If doSomething is specifically a system property, it could also be possible to (ab)use the profile activation feature and have 2 profiles: one activated by a property being true and setting another to false, and a second profile doing the inverse:

<profiles>
  <profile>
    <id>pro-1</id>
    <activation>
      <property>
        <name>doSomething</name>
        <value>!false</value>
      </property>
    </activation>
    <properties>
      <dontDoSomething>false</dontDoSomething>
    </properties>
  </profile>
  <profile>
    <id>pro-2</id>
    <activation>
      <property>
        <name>doSomething</name>
        <value>false</value>
      </property>
    </activation>
    <properties>
      <dontDoSomething>true</dontDoSomething>
    </properties>
  </profile>
</profiles>

This won't work if doSomething is a Maven property set in the <properties> tag for example. It will need to be passed as a system property with mvn -DdoSomething=true|false. The corresponding profile will be activated according to the value of the system property, which will define the dontDoSomething property to its inverse. If the property isn't defined, pro-1 will be active, setting dontDoSomething to the default value of false. All of this is quite ugly though...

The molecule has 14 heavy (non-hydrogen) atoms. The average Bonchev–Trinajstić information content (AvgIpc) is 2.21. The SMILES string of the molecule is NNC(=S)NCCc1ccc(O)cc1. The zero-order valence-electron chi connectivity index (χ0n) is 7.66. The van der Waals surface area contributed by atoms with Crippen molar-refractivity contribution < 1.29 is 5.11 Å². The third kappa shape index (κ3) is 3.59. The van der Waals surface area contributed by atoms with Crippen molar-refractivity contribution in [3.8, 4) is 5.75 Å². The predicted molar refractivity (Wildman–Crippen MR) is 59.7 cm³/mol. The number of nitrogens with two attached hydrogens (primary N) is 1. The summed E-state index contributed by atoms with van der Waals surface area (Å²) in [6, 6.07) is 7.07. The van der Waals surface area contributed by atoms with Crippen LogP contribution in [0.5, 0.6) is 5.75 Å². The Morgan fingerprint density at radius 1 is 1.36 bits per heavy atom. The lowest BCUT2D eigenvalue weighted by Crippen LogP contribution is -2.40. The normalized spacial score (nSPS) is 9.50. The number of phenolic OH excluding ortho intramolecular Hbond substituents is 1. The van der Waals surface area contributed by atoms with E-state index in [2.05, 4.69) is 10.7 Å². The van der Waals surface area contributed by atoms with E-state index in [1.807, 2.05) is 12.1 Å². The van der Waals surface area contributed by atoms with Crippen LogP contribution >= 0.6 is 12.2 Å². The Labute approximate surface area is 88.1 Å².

• 1
    Can you please update the answer to contain a more complete example of using two profiles to set the boolean to true or false? – Gili Dec 2 '16 at 19:26
  • 1
    @Gili Yes, I just edited. Note that it'll only work if doSomething is a system property, not just any Maven property. – Tunaki Dec 2 '16 at 19:36
  • How do I make the BeanShell solution work for properties with default values? Meaning, if ${doSomething} is defined, I want the negation; otherwise, I want a default value of false. – Gili Dec 2 '16 at 19:55
  • @Gili BeanShell is a scripting language which looks very much like Java. I edited further. I also edited the profile-based solution, as it is also doable with it. – Tunaki Dec 2 '16 at 20:04
  • Looks good, although Boolean.valueOf(String) will never return null, so your conditional can be simplified. – Gili Dec 2 '16 at 20:21
1

I don't know the exact answer but I think you could try the following to invert the properties value (from http://maven.apache.org/guides/introduction/introduction-to-profiles.html). Declare another property where you invert the value of the first property:

<property>
    <name>dontDoSomething</name>
    <value>!${doSomething}</value>
</property>
  • This doesn't work because we're not talking about profile activation here. We are talking about defining a property that gets passed into a plugin. – Gili Dec 2 '16 at 17:32
  • It's not about WHAT but HOW. How do you invert a property's value. – actc Dec 2 '16 at 17:34
  • Ah. Sorry about that :) I'll try that now. – Gili Dec 2 '16 at 17:41
  • Works for me. Thank you! – Gili Dec 2 '16 at 19:27
  • 1
    This config will activate the profile it is under if dontDoSomething is a system property with a value which is the opposite of the value of the system property doSomething. It won't define the Maven property dontDoSomething to some value dynamically. – Tunaki Dec 2 '16 at 19:37